1953-1955 Archaeologist Wilfred T. Neill first surveyed the Fort King site in 1953 and 1954, and published his paper, The Site of Osceola’s Village in Marion County in 1955.
1968 In October of 1968, during Hurricane Gladys, a large pine tree toppled on the Fort King site exposing a large cache of over 100 whole and partial Fort King period bottles. This event spurred a renewed interest in the site and was covered by the newspapers at the time.
1989 and 1991 Two large archaeological surveys were completed by Bruce Piatek and William Hunt. The purpose of these studies was to locate, identify, and evaluate the Fort King site. These surveys were completed for the City of Ocala Planning Department.
1993-1995 After the park came under City and County ownership, several other follow up studies were completed. In 1993 Gary Ellis surveyed the tracks north of the fort, finding outbuildings that indicated the military compound may have been larger than expected. In 1995 Bruce Piatek completed a three-part report for the City of Ocala Planning Department covering the history, and the northern and southern portions of the site.
1999 A Fort King Archaeological Study by GARI (Gulf Archaeology Research Institute) provided enough archaeological evidence to permit the City of Ocala and Marion County to proceed with land acquisition of the southwest “McCall property” in coordination with the State of Florida. In addition, the study presented a solid case to successfully nominate the site as a National Historic Landmark. This study detailed the nature and extent of the fort footprint and structural preservation conditions across the site.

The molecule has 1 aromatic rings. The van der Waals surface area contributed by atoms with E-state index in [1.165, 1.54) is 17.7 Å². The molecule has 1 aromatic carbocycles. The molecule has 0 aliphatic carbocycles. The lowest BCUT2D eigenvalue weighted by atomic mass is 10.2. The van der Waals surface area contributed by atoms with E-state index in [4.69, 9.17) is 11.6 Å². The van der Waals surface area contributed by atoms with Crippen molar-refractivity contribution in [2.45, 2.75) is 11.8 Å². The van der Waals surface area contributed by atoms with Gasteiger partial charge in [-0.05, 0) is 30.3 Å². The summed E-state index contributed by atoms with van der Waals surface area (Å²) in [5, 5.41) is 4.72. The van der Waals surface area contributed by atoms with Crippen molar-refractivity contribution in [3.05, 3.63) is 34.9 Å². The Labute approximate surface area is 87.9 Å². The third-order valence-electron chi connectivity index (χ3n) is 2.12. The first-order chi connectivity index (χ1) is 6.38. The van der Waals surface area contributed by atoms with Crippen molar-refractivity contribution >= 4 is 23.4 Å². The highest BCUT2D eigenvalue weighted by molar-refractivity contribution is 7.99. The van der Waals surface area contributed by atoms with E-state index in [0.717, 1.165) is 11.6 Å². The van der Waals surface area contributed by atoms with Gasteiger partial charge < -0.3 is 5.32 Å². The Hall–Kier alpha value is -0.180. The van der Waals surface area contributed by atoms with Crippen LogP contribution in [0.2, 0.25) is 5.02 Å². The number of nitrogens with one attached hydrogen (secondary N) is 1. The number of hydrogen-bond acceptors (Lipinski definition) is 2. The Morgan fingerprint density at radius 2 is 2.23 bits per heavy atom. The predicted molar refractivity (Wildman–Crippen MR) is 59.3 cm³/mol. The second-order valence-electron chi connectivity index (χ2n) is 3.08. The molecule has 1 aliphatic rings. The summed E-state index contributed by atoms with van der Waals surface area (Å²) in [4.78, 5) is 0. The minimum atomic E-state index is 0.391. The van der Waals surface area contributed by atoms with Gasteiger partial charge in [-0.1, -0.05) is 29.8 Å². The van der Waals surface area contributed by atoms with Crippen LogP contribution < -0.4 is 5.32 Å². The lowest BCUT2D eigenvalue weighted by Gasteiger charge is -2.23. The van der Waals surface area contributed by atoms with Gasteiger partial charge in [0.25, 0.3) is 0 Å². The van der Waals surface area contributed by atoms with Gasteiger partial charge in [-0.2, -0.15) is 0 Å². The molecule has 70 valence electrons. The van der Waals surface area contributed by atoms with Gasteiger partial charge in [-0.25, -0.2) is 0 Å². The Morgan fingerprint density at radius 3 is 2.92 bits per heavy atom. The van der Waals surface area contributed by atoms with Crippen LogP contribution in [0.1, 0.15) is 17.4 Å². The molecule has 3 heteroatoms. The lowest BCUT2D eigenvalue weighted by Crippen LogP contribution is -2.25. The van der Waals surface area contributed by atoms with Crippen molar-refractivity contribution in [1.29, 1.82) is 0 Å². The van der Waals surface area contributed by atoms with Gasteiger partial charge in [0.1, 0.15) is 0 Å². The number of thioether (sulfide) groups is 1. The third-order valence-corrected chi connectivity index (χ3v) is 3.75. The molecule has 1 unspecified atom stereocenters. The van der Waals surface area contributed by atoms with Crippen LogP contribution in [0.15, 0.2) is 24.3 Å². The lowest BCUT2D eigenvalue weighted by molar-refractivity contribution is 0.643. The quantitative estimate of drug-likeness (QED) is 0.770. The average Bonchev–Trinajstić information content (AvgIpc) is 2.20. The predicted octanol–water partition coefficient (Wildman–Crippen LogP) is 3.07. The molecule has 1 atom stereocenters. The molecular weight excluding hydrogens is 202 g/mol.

2001-2005 In 2001, the National Parks Service completed a National Historic Landmarks Nomination Survey, with the park officially becoming a National Historic Landmark in 2004. They also completed a Special Recourse Study and Environmental Impact Statement in 2005.
2008-2009 GARI returned to Fort King to conduct archaeological testing to determine the location and condition of additional sites, structures, and features associated with the historic fort. The study produced a solid data set on known and potential archaeological components of the site, including 12 new stockade-sized post holes and 9 structural features related to the fort.
2016 GARI surveyed the site again with excavations intended to identify a boundary for reconstruction of the fort palisade walls and two blockhouses as part of a Florida State Grant to the City of Ocala. The project produced a reconstruction location that would offset the replica fort from the original footprint, ensuring archaeological resources were left intact for future studies. Several key discoveries were made – including a sizable ditch feature located in the northeast corner of the fort, evidence of two buildings and a prepared floor surface of the southeast blockhouse. This work also produced two adjacent burned in-situ posts that would have been from the first fort and which verified previous assumptions about the use of split logs versus whole loges used for the palisade walls.
2018 GARI provided archaeological monitoring of a new park access road. During this work, a new structure was identified. It was a small burned wooden building which produced evidence of early attempts for brickmaking by the troops during the 1837-1836 occupation. This small building may be one of the first buildings at the fort.